Every Monday through Friday, we deliver a different song as part our Song of the Day podcast subscription. This podcast features exclusive KEXP in-studio performances, unreleased songs, and recordings from independent artists that our DJs think you should hear. Each and every Friday we offer songs by local artists. Today’s featured selection, chosen by Afternoon Show host Kevin Cole is “Life’s Too Short” by Jeremy Enigk from his 2009 release Ok Bear available through Lewis Hollow Recordings.
This week we bring you a selection off the new release from Jeremy Enigk who’s album OK Bear was released earlier this month. Many may recall Enigk as the former frontman of the mid-90’s Seattle-to-MTV band Sunny Day Real Estate who were often considered progenitors to the “emo” genre (which is a term just as despised as “grunge” around here). Whatever you called their music though, fans of SDRE were often powerfully drawn to the band and followed them through their on-again, off-again episodes and reincarnations (The Fire Theft), and even beyond as Enigk journeyed out on his own. His first solo album (released in 1996 during one of the off-again periods) Return of the Frog Queen was a marked difference in style-more orchestral and quieter in tempo and feel. It was heavily inspired by his recent conversion to Christianity and evoked powerful images in the listener as he characteristically played with restraint and intensity in his vocals. This change in style influenced SDRE’s next album when they reformed in 1997 but ultimately proved to be too much and the band broke up again (and most would say permanently-though rumors still fly about a reunion) after just one more album together.
The reason I’m rambling on so much about Sunny Day Real Estate and Enigk’s early career is that to me (and I’m sure I’m not alone) OK Bear brings me back to early SDRE. I am and have been a fan of Enigk both as a solo artist and with the group and find OK Bear to be a good reconciliation between what originally drew me to his music and where he’s taken his listeners since leaving the band. For example, today’s song “Life’s Too Short” has that more visceral feel of original Sunny Day songs while still maintaining the more ethereal qualities of his solo work. It could just be that OK Bear was recorded with a small group of performers in a more traditional “band” type of arrangement, but I like to think that it was something that inspired him as he began to incorporate more of the old SDRE songs into his setlists of late.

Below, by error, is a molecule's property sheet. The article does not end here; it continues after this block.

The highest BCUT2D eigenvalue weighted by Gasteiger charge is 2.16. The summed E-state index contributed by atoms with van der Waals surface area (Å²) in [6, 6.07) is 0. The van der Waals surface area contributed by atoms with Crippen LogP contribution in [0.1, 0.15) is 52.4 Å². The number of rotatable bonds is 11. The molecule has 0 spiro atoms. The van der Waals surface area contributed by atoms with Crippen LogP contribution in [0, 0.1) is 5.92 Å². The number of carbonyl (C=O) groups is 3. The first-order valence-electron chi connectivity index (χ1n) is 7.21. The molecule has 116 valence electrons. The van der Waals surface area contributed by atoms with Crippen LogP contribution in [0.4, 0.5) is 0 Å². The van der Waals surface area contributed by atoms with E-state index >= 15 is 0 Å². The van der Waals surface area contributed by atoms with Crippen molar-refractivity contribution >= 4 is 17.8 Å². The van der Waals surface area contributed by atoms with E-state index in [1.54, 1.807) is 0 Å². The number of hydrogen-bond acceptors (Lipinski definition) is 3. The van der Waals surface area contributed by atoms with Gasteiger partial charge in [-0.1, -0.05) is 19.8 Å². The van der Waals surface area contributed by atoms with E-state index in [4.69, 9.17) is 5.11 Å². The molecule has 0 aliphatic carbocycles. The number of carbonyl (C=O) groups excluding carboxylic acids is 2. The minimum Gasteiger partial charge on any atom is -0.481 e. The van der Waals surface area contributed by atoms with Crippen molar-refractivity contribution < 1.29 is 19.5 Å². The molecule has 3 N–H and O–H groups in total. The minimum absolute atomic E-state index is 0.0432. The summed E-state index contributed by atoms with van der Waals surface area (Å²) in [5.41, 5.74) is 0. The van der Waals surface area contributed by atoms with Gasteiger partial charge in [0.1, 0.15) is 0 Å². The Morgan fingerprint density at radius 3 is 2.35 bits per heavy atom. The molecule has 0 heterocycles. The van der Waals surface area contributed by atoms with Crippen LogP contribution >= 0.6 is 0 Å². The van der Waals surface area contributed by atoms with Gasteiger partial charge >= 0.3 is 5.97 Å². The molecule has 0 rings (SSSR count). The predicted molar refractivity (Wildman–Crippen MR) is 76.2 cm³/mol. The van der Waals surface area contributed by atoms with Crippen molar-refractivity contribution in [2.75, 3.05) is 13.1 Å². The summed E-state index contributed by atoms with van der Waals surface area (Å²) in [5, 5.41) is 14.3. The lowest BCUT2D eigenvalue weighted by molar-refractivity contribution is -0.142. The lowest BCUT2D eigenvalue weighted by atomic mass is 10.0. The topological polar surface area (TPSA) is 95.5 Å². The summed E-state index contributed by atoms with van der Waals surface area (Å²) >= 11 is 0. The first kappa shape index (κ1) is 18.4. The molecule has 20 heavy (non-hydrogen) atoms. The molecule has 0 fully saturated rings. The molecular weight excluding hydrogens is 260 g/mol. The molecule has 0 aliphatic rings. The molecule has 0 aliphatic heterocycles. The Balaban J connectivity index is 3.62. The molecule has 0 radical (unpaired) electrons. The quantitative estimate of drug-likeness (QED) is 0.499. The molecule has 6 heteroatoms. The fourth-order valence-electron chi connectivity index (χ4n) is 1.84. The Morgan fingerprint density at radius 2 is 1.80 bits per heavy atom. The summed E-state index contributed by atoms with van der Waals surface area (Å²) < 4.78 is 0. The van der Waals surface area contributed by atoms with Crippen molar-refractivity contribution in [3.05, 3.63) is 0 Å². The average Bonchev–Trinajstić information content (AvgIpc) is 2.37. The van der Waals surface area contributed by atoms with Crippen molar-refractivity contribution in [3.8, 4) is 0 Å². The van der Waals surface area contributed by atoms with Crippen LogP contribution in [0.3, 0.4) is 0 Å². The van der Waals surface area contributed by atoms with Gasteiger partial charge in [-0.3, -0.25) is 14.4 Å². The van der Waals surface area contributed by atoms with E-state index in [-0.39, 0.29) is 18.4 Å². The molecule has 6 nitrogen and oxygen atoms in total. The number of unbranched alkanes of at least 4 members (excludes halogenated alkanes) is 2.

Regardless of my personal theory, Jeremy was kind enough to answer a few questions about the album and its inspiration.
Is that an old picture of you on the album cover?
Yes, I believe I was 7 or 8 years old in that picture. I’m pretty sure it was the first day of school as well. My parents would buy me clothes before each new school year, but I couldn’t wear them until the first day of school. I remember being very excited and thinking I was so cool in my new shoes.
You recorded all or part of this album in Barcelona right? Did that experience influence any of the music on the album or just the title?